Compassionate Legal Support When You Need It Most
Compassionate Legal Support When You Need It Most

What is contributory negligence in Maryland truck accidents?

On Behalf of | Mar 14, 2024 | Truck accident

A material aspect of a truck accident is finding out who is to blame for it. Is there only one person at fault or are there multiple people responsible? This allows courts to weigh whether to award compensation and how much to award.

While most states have adopted a comparative negligence system, where the court reduces the victim’s compensation by their percentage of fault, Maryland is one of the few states that follow the contributory negligence rule in truck accidents and other personal injury claims.

But what does contributory negligence mean and how does it affect claims for damages?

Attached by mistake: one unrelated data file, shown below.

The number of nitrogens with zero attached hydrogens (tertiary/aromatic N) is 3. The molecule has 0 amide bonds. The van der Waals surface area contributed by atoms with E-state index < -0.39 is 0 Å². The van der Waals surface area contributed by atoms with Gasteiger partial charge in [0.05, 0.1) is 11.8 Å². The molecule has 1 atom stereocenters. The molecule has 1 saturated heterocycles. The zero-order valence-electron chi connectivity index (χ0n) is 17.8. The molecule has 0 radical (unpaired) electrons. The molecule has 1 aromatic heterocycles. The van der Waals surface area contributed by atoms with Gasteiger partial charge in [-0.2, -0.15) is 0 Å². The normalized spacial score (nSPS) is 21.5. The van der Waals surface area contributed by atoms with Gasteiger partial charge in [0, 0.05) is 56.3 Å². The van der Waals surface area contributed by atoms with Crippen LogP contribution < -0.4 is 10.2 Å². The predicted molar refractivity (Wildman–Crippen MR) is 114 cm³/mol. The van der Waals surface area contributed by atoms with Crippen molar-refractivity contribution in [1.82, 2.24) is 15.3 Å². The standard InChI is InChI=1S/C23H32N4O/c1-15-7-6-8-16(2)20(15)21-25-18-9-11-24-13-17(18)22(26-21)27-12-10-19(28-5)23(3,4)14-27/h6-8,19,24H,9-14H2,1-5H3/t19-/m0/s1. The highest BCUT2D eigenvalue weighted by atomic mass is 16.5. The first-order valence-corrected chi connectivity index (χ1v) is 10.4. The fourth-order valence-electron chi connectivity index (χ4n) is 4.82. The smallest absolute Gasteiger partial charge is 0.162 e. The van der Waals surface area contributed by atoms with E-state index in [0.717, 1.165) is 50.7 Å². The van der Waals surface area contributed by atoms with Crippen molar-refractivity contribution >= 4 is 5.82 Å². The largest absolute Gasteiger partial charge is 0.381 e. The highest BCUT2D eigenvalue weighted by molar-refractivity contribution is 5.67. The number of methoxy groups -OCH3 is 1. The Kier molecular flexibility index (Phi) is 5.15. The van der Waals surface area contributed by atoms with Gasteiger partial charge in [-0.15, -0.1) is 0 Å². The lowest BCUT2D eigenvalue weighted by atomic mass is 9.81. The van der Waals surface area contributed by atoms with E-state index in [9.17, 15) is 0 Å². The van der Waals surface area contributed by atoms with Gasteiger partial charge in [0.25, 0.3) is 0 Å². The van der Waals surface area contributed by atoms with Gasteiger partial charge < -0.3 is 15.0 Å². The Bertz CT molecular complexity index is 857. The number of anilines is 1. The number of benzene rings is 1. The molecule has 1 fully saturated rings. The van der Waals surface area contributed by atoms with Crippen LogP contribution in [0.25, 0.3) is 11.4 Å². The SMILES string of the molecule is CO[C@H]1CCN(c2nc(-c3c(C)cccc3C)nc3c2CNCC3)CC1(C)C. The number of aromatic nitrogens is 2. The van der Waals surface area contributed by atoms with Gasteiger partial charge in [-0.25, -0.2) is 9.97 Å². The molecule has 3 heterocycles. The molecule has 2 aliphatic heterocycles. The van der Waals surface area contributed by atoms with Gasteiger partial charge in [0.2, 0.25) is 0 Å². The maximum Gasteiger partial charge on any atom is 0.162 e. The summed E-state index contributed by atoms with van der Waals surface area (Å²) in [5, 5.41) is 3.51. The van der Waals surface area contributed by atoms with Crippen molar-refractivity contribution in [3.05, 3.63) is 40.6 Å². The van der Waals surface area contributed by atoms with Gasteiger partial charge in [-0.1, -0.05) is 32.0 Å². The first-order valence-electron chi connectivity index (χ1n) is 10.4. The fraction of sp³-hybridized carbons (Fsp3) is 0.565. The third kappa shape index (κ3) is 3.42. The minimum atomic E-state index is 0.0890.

Fault is an absolute bar to compensation

In Maryland, truck accident victims who share fault, even at the slightest, by failing to exercise due care cannot recover damages for their injuries. For example, if a truck driver ran a red light and collided with another vehicle, but the other driver was speeding at the time of the accident, the other driver is partially at fault. Consequently, Maryland laws bar them from recovering any compensation.

This means that if a person injured in a truck accident seeks compensation for their injuries and losses, they must prove that they were not at all responsible for causing the accident. They must prove absolute non-negligence because even a small percentage of fault attributed to them can result in a complete loss of their right to compensation.

Exploring keys to a strong claim

Whether there is contributory negligence can have a significant impact on truck accident cases. Hence, a thorough investigation and competent legal representation to prove that the truck driver or trucking company was entirely at fault for the accident are crucial in making a strong claim for damages.